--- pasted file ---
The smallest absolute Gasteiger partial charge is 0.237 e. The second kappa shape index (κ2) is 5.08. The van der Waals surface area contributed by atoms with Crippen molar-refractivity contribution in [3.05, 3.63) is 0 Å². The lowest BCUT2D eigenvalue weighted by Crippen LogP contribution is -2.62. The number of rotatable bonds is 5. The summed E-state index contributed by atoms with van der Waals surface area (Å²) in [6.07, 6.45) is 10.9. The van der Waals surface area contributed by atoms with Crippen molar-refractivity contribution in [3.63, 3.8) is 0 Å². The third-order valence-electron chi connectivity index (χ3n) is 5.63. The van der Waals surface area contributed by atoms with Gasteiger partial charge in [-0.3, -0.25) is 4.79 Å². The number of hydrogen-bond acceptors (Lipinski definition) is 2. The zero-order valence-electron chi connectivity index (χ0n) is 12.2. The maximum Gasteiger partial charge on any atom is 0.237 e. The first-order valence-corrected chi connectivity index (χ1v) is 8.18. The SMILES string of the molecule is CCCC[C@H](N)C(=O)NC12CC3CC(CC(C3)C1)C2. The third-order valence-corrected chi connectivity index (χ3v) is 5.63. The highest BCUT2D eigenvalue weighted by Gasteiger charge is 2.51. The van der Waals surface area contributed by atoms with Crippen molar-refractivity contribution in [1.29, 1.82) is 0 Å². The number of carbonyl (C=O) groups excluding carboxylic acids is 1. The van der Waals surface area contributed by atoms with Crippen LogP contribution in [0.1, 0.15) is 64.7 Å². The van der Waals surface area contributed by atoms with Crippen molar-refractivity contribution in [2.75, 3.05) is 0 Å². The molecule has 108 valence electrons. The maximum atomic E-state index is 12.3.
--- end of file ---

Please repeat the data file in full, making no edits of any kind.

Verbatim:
The smallest absolute Gasteiger partial charge is 0.237 e. The second kappa shape index (κ2) is 5.08. The van der Waals surface area contributed by atoms with Crippen molar-refractivity contribution in [3.05, 3.63) is 0 Å². The lowest BCUT2D eigenvalue weighted by Crippen LogP contribution is -2.62. The number of rotatable bonds is 5. The summed E-state index contributed by atoms with van der Waals surface area (Å²) in [6.07, 6.45) is 10.9. The van der Waals surface area contributed by atoms with Crippen molar-refractivity contribution in [3.63, 3.8) is 0 Å². The third-order valence-electron chi connectivity index (χ3n) is 5.63. The van der Waals surface area contributed by atoms with Gasteiger partial charge in [-0.3, -0.25) is 4.79 Å². The number of hydrogen-bond acceptors (Lipinski definition) is 2. The zero-order valence-electron chi connectivity index (χ0n) is 12.2. The maximum Gasteiger partial charge on any atom is 0.237 e. The first-order valence-corrected chi connectivity index (χ1v) is 8.18. The SMILES string of the molecule is CCCC[C@H](N)C(=O)NC12CC3CC(CC(C3)C1)C2. The third-order valence-corrected chi connectivity index (χ3v) is 5.63. The highest BCUT2D eigenvalue weighted by Gasteiger charge is 2.51. The van der Waals surface area contributed by atoms with Crippen molar-refractivity contribution in [1.29, 1.82) is 0 Å². The number of carbonyl (C=O) groups excluding carboxylic acids is 1. The van der Waals surface area contributed by atoms with Crippen LogP contribution in [0.1, 0.15) is 64.7 Å². The van der Waals surface area contributed by atoms with Crippen molar-refractivity contribution in [2.75, 3.05) is 0 Å². The molecule has 108 valence electrons. The maximum atomic E-state index is 12.3.